Kuchar tamed tough Memorial, readies for Merion


DUBLIN, Ohio – It was suggested earlier this week that Matt Kuchar’s new unkempt look has the added benefit of making him look tougher. Hardened, even, like a player who could win a U.S. Open.

But it’s not Kuchar’s suddenly AWOL razor that makes him a not-so-surprising favorite in a fortnight at Merion, particularly with the normal cast of A-list contenders weathering unforeseen storms – both meteorological and competitive – this week at the Memorial.

Two days removed from Rory McIlroy’s opening 78 and not long after Tiger Woods had signed for an outward loop of 44, the highest nine-hole card of his professional career, Kuchar endured what many considered the season’s toughest conditions on his way to a third-round 70 and a two-stroke lead.

The dismissive rub against Kuchar is that he’s too nice to step on the field when it matters the most. Of course, that analysis ignores the fact that he overpowered the world’s deepest tee sheet on his way to a two-stroke victory at last year’s Players. Or that he never saw the 18th hole on his way to a WGC walk-off at February’s Match Play Championship.

Don’t let the smile or the “aw shucks” demeanor fool you; Kuchar doesn’t just want to win, he wants to play the field into submission.

It’s why a player poll in a national magazine once voted Kuchar the most likely to trash-talk. And why pingpong tables from Medinah to Royal Melbourne felt like cliffs to lemmings to Woods and Phil Mickelson during recent Ryder and Presidents cups.

Consider Kuchar’s mood two weeks ago when he tied for 33rd at the Byron Nelson Championship after a closing 69 in difficult conditions.

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“He was so disappointed,” said Chris O’Connell, Kuchar’s longtime swing coach. “It shows you how competitive he is. Afterward, he and I talked about the beauty of the PGA Tour because every week you get to start over.”

Kuchar reloaded at last week’s Colonial, finishing second to Boo Weekley, and opened his week at Muirfield Village with steady rounds of 68-70 before powering through the Saturday turn in the week’s worst wind to pull clear of the field.

“I can’t think of many more (days) that were harder,” Kuchar said of Saturday’s gusts that reached 25 mph. “This course is a challenge without wind. Put some wind into it and it’s really challenging. If it was as firm as it was on Thursday and Friday it would be unplayable.”

Following a lull in his game after his WGC victory at Dove Mountain, Kuchar was energized by two weeks with O’Connell, staying at his coach’s house, hosting a junior clinic at his club Watters Creek in Plano, Texas, and fine-tuning his swing in the run-up to Merion.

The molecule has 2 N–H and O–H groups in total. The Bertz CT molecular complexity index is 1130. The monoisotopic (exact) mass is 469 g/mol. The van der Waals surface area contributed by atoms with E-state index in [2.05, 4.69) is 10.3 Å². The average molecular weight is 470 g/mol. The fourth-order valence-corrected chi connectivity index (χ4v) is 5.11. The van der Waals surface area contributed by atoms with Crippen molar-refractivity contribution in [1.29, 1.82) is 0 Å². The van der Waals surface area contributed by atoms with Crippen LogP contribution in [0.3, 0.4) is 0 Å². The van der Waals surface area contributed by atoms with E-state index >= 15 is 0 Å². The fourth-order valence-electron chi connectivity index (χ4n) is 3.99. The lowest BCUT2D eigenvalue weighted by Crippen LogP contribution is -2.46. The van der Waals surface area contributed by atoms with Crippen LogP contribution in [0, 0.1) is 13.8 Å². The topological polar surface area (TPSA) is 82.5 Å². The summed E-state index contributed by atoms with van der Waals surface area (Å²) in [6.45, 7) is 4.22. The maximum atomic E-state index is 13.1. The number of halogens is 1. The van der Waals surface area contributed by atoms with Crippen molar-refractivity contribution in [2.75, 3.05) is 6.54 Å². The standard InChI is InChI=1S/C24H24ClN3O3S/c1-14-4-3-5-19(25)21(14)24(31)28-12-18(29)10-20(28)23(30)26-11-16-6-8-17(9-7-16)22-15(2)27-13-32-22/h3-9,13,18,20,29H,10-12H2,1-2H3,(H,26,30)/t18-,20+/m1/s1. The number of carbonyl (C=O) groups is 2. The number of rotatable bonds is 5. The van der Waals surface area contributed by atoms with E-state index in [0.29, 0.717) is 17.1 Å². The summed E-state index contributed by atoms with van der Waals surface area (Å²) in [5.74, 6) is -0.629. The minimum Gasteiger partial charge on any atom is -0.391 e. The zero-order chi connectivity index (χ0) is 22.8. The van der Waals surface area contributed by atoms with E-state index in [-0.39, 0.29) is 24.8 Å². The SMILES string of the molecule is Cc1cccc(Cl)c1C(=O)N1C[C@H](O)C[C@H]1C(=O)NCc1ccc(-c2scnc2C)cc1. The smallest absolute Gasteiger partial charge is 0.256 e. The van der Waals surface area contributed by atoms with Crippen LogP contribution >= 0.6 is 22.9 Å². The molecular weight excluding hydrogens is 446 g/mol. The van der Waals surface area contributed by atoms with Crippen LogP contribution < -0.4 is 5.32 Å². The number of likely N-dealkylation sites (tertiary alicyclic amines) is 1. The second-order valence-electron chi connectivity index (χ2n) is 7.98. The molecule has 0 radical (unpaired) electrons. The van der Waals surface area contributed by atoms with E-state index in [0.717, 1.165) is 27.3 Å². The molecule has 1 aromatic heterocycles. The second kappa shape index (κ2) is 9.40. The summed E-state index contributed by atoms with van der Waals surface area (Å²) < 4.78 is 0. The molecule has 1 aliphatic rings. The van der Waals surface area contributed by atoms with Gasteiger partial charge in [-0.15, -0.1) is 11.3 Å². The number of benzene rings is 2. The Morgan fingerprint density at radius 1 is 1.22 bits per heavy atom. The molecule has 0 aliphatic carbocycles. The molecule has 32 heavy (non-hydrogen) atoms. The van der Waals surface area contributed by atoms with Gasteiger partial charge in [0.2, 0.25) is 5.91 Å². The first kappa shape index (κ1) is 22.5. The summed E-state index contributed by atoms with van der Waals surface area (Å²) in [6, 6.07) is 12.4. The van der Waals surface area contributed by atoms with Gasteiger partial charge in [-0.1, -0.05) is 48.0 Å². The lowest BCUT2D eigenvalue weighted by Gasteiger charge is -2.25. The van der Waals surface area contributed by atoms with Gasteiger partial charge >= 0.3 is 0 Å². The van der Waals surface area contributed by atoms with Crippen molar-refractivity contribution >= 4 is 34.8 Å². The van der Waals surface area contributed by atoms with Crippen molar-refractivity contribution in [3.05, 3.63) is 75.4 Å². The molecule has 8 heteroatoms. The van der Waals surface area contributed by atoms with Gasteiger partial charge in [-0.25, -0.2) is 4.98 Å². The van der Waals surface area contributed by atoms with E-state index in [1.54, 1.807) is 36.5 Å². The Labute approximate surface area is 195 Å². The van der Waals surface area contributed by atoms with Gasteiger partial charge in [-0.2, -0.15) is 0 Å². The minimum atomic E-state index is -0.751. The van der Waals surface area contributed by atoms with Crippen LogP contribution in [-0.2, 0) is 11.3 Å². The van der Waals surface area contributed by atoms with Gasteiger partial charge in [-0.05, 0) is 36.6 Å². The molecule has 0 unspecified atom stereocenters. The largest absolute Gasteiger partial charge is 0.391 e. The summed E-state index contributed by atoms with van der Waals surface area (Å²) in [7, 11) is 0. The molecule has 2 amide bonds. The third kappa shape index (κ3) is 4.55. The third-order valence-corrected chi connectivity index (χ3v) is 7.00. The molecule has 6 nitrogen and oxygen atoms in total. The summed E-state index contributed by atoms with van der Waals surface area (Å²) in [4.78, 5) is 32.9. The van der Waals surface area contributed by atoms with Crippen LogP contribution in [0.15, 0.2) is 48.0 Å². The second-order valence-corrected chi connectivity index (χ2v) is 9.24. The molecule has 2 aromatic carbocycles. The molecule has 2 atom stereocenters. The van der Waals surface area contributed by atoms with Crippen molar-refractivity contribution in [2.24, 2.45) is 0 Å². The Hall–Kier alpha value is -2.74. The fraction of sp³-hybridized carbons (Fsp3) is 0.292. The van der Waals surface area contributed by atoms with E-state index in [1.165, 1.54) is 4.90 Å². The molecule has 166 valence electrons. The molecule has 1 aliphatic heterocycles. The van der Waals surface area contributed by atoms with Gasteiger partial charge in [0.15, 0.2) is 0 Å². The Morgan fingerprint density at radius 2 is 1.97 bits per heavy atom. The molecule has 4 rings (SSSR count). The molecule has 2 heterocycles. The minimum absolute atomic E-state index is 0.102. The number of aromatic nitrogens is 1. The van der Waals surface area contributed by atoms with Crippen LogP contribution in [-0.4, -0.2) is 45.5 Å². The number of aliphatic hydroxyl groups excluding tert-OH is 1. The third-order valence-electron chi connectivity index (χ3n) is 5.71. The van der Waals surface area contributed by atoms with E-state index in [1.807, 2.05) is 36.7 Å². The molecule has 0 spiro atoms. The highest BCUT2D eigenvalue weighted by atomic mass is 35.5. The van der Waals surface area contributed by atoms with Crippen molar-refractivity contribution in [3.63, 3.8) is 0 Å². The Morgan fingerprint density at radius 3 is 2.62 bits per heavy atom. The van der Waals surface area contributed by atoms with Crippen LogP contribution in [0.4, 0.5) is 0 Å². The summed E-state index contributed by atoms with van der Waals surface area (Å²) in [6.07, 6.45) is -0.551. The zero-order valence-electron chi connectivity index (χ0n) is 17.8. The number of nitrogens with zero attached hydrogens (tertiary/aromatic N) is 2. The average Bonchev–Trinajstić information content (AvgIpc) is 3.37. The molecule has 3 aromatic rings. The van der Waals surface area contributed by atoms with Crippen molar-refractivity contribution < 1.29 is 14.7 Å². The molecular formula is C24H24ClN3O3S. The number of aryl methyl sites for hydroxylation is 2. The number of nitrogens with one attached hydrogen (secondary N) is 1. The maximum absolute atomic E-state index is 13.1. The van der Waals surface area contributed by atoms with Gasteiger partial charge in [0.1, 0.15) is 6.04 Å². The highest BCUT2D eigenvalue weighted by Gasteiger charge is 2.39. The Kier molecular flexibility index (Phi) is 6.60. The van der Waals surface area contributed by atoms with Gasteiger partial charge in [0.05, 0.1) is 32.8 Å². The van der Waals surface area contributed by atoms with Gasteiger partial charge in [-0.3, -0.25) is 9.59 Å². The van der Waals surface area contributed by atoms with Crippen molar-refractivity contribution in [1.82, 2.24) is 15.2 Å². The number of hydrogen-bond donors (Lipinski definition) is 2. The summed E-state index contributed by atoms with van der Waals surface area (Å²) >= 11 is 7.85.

“He tends to play well in this time period and he likes the repetition,” O’Connell said. “He felt like Colonial is a good course for him. It rewards someone who doesn’t make mistakes.”

The same could be said for Merion. Particularly for a player who is attacking courses the way Kuchar has of late. He feels like he’s hitting his driver so well right now – he hit the big stick eight times on Saturday – it’s difficult for his caddie to even suggest dialing it back on certain holes including the 18th on Saturday when he cut the corner of the dogleg and had a wedge in for his approach shot.

But, as it's been for the better part of the last half-decade, it was his putter that lifted him to the top of the leaderboard.

Following a bogey at the par-5 15th, Kuchar’s tee shot caught a gust of wind and sailed into a bunker right of the 16th green. Or, as Kuchar figured, “the garden spot.” He blasted to 10 feet and calmly rolled in the putt, avoiding back-to-back bogeys and keeping the field at bay.

“There are several holes like that that some sort of golfing smarts really come into play,” said Kuchar, who is second in the field in strokes gained-putting.

Kuchar plans to make a scouting trip to Merion on Tuesday, and the ball-control tactician has already been tabbed as a clear contender on the quirky and confined layout. If he closes on Sunday for his sixth career Tour title, expect those predictions to only grow louder.

As for the tough-guy look, well, it’s safe to say he won’t be making a guest appearance on “Duck Dynasty” anytime soon.

“I’m dying to shave it off. My wife says she likes it,” he smiled.

The way he’s performed the last few weeks, he’ll still look like a U.S. Open tough guy even without the scruff.